Early in 1967 the pressure of Lea's schedule and her declining health meant fewer sessions and less individual work with her regular clients and her learning therapists. Yet many clearly needed a forum to address and work with problems that were close to the surface. She proposed a 12 day "holiday"/marathon at a resort north of Toronto on Bigwin Island. This proved to be a watershed event. On the marathon Lea used all of the tools of her craft: relaxation, dream analysis, psychodrama, and increasingly, physical work. Disturbed material poured forth from participant after participant. By the end of the first week, however, the context felt less safe and more chaotic as the sheer number of people close to their own raw emotional states increased and the resulting number of those able to ground and support them decreased. Connecting with scary, disturbing feelings and memories within a therapy context is only one, albeit, essential moment on a path to resolution. A great deal of "mop-up" work must follow. The client must feel in a sense "contained" within a context of quite substantial support in order to explore, connect with, and articulate formerly repressed feelings and the ways they have been active in her daily life. Lea came to Bigwin hoping to deal with and resolve a back-load of therapeutic material with her clients but in the event even more was released.

People who had done substantial work with Lea date that period as the end of their personal therapy with her. The farm had already been purchased and work would soon begin to turn it into a centre for marathons. Lea's group and individual schedule was impossibly over-taxed. The nascent community now demanded not only Lea's time and energy but as well that of many of the Bigwin participants. The learning group became more of a seminar and less a place in which personal work could happen. But the real centre of change that made the continuation of deep and consistent work for Lea's client/learners was within Lea herself.

Grant rghtly points to Lea's exhaustion and Type-2 diabetes as major components in her changes of direction in 1967-8. But there were others. The very intensity of the work at Bigwin opened the floodgates not only for Lea's clients but also for herself. Lea had presented herself as a woman from a generous, supportive and creative family, who had in her turn produced a similar family of her own. Examples drawn from her own life and that of her children would highlight those qualities. As Grant has documented, this picture was far from accurate. Material which Lea had been able to rise above earlier surged to the surface with the combined pressures of failing health and energy and the depth of the work done at Bigwin. Lea's early terrors and her profound sense of abandonment surfaced but were never worked with in any manner that could allow for resolution. The failure of Lea's defensive structures over the period 1967-8 presaged not a deeper level of self-awareness but rather new structures of defense as well as new ways of life and a truly altered relationship with what had formerly been her own therapy practice. It is during that period that the organization that came to be known as Therfields came into being and so it is that period that requires more scrutiny and understanding.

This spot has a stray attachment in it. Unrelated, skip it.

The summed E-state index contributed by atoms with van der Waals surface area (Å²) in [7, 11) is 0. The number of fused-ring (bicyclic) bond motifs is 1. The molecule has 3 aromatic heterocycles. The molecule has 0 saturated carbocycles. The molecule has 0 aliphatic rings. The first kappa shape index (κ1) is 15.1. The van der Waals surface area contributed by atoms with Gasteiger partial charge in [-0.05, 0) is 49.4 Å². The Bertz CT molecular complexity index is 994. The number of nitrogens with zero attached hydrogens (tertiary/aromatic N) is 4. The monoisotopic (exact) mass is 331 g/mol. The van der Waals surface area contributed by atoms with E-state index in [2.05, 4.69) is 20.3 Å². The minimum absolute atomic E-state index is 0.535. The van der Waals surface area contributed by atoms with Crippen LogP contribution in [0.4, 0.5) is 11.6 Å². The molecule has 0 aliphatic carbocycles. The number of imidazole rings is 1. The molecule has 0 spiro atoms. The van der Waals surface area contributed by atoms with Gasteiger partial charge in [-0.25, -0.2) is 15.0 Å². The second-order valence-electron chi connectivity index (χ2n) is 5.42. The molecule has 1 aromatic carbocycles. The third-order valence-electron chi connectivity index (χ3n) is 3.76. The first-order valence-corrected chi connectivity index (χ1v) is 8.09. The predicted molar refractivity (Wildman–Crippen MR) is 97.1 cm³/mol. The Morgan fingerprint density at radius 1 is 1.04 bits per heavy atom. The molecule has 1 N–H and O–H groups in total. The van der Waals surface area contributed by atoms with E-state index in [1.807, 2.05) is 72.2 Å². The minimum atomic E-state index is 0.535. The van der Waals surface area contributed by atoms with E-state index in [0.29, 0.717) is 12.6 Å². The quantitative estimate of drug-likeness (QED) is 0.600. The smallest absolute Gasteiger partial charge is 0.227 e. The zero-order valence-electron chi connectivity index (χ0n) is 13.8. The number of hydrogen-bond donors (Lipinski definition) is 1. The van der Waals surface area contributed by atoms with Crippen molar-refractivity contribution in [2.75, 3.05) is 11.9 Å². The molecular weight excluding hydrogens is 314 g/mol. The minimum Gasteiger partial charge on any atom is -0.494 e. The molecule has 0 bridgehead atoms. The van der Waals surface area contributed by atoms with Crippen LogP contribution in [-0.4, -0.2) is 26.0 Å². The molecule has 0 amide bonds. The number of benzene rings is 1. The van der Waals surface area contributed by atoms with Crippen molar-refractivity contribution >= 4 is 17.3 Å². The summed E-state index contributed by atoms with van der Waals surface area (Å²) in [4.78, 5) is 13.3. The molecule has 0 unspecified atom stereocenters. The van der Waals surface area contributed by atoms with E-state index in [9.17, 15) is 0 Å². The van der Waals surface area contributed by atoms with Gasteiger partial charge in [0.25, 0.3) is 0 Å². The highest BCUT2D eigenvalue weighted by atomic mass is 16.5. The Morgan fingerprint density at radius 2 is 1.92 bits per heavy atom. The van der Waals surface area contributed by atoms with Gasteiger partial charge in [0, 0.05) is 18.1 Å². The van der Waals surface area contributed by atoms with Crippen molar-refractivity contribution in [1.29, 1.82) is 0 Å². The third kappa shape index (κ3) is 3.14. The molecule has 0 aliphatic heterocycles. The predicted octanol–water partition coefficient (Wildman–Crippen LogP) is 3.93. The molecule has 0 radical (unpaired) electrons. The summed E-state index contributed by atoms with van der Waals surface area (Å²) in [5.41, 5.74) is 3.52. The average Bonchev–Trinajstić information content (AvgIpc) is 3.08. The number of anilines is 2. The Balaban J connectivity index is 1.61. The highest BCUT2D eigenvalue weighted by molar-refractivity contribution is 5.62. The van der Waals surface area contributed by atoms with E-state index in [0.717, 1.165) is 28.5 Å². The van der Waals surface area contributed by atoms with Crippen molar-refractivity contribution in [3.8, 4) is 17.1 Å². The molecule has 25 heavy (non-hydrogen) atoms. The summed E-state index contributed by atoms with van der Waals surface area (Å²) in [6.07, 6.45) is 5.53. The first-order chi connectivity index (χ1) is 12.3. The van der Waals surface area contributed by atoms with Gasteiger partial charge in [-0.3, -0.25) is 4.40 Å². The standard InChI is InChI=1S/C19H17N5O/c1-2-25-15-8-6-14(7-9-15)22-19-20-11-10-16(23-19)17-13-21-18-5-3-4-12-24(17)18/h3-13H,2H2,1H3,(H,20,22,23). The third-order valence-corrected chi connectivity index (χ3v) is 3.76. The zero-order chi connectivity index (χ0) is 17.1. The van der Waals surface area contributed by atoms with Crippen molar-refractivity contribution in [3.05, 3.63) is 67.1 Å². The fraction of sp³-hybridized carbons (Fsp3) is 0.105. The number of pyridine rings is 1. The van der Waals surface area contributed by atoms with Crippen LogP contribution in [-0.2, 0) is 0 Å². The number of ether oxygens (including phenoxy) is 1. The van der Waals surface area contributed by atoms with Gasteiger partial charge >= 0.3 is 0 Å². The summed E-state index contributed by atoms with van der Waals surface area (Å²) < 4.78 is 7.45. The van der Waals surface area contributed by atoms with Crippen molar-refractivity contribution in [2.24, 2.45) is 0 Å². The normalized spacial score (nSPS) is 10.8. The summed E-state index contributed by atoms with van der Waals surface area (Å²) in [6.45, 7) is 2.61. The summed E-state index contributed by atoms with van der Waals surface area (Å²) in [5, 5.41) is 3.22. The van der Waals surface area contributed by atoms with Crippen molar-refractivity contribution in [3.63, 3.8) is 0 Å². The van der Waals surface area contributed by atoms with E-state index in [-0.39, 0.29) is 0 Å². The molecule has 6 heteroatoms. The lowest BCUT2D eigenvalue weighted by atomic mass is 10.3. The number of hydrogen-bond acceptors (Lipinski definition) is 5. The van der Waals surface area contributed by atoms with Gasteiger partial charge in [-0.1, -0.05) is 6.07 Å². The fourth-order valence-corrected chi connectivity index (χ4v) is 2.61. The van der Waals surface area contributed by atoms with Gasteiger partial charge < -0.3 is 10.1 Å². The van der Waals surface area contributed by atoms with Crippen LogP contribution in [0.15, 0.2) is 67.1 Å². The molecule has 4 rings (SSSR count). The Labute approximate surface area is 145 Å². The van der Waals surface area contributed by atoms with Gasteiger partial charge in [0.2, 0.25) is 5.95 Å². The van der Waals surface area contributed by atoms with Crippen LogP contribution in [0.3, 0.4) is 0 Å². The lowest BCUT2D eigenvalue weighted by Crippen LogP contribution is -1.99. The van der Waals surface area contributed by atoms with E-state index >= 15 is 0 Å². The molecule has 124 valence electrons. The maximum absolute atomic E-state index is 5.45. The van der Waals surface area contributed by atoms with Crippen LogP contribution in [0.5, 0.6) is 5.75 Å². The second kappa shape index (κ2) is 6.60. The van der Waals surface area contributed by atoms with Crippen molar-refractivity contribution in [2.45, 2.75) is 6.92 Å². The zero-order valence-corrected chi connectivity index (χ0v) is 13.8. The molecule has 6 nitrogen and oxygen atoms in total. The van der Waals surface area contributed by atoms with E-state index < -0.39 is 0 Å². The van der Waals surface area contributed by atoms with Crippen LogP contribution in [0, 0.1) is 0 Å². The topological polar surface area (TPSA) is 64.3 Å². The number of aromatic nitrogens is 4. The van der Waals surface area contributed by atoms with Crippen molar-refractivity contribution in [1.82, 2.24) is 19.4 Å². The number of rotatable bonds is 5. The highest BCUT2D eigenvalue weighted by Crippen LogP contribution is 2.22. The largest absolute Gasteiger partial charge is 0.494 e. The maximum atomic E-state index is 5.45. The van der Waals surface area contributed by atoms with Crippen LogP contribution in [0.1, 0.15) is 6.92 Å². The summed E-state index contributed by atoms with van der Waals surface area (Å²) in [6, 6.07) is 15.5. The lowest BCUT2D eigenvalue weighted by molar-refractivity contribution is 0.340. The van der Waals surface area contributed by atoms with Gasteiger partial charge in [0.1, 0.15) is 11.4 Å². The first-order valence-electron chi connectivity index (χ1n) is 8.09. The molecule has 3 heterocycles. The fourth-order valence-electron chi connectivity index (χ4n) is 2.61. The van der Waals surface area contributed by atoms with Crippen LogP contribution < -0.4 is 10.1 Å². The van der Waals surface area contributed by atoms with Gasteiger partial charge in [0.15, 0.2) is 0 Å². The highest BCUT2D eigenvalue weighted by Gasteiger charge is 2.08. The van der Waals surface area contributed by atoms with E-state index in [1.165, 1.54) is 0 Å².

Friday, October 22, 2010

Lea's Early Practice

It's about 25 years since the dust has settled on Therafields, yet Grant's book is the first major accounting of its development and demise. As such it is an important work for all of us who lived and breathed and literally had our being within that experience. It has occasioned much talk and feeling and will continue to do so. I find the book strongest after 1975 when Grant brings himself into the narrative. Lots of concrete details serve to illustrate the disaffection that arose between the administration -- Rob, Barry, and Rik -- and the working therapists. Economic factors were huge as was the fading of Lea's presence and influence. But like with most if not all "failed" relationships or endeavours, the seeds of collapse were sown years before its terminal stages. I would like to pick up on some of the pre-1975 threads that I have explored in my own interviews and reflections.

Grant's involvement with Lea preceded the coming of the Catholic group.When he writes of those early years it is difficult to get a sense of his own location. He did therapy with Lea, with some depth and consistency, and he lived in one or more of her early house groups. When some members of the Catholic group and some of Lea's earlier clients met with her in 1965 to form a learning group, Grant was of their number. But what was it like for someone who had been with Lea prior to the evolution of the Catholic group to be confronted with the formation of a fairly homogeneous, well-educated, and interesting group of people who took up more and more of Lea's energy. In a family it would be like the arrival of an un-asked-for sibling. Grant's interviews are not with those with whom he shared Lea's work. Rather they focus on the Catholic group members almost exclusively. And Grant's responses to their recollections and feelings are not particularly sympathetic. He denies many of their views and experiences, often calling their comments bitter. In the second part of the book though Grant is more clearly aligned with those same people as they struggled with another, if you like, set of siblings, the group that Lea chose in 1967 to represent her in administrating the quickly developing, newly-named Therafields.